Working both sides of the deal

OF THE TWO “project managers” for Interblue, the US shell company that earned almost €50 million trading 15 million tonnes in Slovak state emissions quotas, Norbert Havalec seems to have been the better businessman.

OF THE TWO “project managers” for Interblue, the US shell company that earned almost €50 million trading 15 million tonnes in Slovak state emissions quotas, Norbert Havalec seems to have been the better businessman.

Havalec (42) has known his partner in the deal, Rastislav Bilas (36), for years. But during the 1990s, while Bilas was studying and riding motorcycles, Havalec was becoming a significant arms trader in Slovakia. He founded his flagship weapons company, Magic Trading Corporation, in 1993, and dealt mostly in small arms and ammunition. In 2001, according to Economy Ministry documents obtained by The Slovak Spectator, he requested a licence to export an unspecified quantity of munitions to Pakistan. According to its own website, however, Magic Trading did 85 percent of its business with the Interior and Defence Ministries.

“He was always a bit of a loner in the arms business,” said a weapons dealer who knows Havalec well. The source said that Havalec had been particularly enthusiastic about the “future soldier” concept, which envisaged the massive procurement of high-tech equipment for the military, such as the contract for new helmets won in 2007 by the Willing company.

“But about two years ago it was as if he got out of the business, and he started boasting that he had something going that was even better,” said the source. At around that time, the Environment Ministry sold Slovakia’s excess emissions quotas for about €5 a tonne, allowing the Interblue firm to flip them to Japanese buyers for over €8 per tonne. Havalec and Bilas each earned half a million euros on the deal.

Friends everywhere

Havalec did well under the two Mikuláš Dzurinda administrations, but not always without a whiff of scandal. In 2005 his Magic Trading won a Sk50-million deal to supply vehicles to Slovak military missions abroad. But after the Mercedes cars were armour plated, they began to leak oil and were found to be useless. Under the Fico government, the Defence Ministry turned the case over to the police.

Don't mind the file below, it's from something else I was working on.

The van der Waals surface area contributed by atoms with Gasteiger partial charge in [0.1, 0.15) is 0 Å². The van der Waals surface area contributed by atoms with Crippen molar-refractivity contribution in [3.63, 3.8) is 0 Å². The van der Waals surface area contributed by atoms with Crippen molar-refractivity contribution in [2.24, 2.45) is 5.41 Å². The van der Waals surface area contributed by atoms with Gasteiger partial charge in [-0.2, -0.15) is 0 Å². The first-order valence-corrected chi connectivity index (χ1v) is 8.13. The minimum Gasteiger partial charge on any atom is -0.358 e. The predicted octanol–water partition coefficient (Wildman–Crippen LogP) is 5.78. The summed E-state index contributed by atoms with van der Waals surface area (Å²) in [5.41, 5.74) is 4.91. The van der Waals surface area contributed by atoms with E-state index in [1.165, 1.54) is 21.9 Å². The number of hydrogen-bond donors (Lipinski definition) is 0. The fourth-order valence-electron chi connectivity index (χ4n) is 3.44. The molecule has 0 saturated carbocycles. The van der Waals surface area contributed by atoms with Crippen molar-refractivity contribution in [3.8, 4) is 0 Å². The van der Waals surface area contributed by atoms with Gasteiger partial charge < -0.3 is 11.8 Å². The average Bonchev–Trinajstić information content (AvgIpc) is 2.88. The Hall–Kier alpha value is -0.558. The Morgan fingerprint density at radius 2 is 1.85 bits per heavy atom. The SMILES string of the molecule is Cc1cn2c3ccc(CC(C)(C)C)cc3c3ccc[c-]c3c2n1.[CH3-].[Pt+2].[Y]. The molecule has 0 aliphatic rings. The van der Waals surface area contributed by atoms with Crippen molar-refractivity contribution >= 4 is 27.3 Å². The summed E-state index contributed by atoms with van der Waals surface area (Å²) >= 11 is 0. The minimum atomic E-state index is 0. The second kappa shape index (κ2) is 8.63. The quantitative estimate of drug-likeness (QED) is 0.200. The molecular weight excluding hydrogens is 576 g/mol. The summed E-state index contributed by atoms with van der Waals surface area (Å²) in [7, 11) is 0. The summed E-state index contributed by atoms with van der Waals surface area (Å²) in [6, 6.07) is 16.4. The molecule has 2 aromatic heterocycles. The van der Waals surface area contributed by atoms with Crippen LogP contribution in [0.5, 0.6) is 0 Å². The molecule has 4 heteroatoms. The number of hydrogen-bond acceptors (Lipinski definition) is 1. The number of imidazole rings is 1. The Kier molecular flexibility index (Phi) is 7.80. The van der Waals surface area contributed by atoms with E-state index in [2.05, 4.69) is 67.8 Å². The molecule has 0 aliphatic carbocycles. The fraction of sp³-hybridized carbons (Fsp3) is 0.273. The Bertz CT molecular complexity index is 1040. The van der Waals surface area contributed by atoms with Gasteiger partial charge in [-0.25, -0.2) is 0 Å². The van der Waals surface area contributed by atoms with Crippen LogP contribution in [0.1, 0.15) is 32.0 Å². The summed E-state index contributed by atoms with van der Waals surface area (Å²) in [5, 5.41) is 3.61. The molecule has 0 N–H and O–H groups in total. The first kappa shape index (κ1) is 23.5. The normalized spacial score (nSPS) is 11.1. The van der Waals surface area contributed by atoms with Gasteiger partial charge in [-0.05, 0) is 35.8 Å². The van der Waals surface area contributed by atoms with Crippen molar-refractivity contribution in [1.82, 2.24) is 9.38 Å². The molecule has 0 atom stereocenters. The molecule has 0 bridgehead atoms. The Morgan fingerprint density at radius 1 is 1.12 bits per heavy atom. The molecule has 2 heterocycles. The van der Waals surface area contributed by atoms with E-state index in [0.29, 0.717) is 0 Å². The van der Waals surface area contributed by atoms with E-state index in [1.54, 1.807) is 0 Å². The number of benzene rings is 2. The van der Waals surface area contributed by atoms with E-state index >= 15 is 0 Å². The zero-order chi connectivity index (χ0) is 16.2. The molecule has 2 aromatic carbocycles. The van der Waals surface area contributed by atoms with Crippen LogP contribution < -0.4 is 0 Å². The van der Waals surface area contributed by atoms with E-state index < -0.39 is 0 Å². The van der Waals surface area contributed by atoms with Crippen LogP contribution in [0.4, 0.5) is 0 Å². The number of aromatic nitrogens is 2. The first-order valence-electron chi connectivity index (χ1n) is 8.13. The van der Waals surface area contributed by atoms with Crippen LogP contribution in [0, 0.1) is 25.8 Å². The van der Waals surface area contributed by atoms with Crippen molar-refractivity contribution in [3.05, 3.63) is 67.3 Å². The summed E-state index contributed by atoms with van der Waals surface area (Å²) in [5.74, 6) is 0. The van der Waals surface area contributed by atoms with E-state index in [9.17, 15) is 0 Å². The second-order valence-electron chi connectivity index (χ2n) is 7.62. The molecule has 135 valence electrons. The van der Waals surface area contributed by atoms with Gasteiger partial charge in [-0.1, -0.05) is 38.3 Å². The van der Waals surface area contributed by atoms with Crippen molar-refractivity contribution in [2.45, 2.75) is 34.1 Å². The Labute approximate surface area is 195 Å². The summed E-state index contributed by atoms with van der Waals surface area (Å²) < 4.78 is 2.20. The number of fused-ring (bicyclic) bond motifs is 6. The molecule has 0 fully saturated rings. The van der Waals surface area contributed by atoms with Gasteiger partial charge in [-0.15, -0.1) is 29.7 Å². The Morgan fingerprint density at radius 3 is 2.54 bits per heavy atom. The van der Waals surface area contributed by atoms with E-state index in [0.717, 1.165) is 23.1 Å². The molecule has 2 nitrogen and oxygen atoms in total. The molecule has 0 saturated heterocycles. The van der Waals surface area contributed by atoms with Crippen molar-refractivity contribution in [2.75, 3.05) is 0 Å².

But Magic Trading has done well under Fico as well, especially with the Defence Ministry. In 2007 Magic reached a deal with the ministry under which the firm would be given 500 square metres of land under Bratislava Castle, which the ministry valued at a cheap Sk8.8 million, and would also be paid Sk13 million cash in return for some mortars which Magic had supplied. The bargain was called off after the media reported the story.

Magic Trading always knew how to hire the right people. During the Dzurinda era, from 2003-2004, the company board was chaired by Anton Rázga, the former head of inspection with the police force, who went on to perform the same function for the SIS secret service. After he left, Rázga’s spot was taken by Jozef Blizman, the former head of army land forces and the deputy chief of the army general staff. The deputy chief of combat preparation Gašpar Hozman also had a seat on the board.

“The contacts the company had through these army officers to the Defence Ministry guaranteed positive tender results, while its contacts with the police and the SIS ensured that they would always know if some investigation was being prepared,” said a security sector source. “The police and the SIS also have to give an opinion on arms export licence requests, so these contacts were useful there as well.”

Close to Slota

Out of all Slovak politicians, Havalec is probably closest to SNS party boss Ján Slota. The two have known each other since 1996, and last year Slota piloted a Beechcraft B200 aircraft to Croatia that belonged to Havalec’s old company, Financial Public Service. The company is now owned by Havalec’s wife, Katarína Kubaňová.

According to information obtained by The Slovak Spectator, before an army tender for transport aircraft in 2008 Havalec visited a certain Western embassy with a proposal: he would use his contacts with Slota to arrange victory for a particular manufacturer. He was not taken up on his offer and the manufacturer’s bid was later eliminated from the tender.

After the Trend business weekly reported that the material the Fico government debated on the emissions sale had been prepared on Havalec’s computer, the arms trader stepped forward.

In an interview he admitted to having advised former Environment Minister Ján Chrbet on the sale. He claimed he had done this work for free but would not say if Slota had recommended him for the job.

“I prepared an analysis of the emissions market,” he said. “I have nothing to do with the transaction itself.”

According to Bilas, however, Havalec worked as a project manager for Interblue, and earned €500,000 on the deal.

When contacted by The Slovak Spectator for this story, Havalec hung up.

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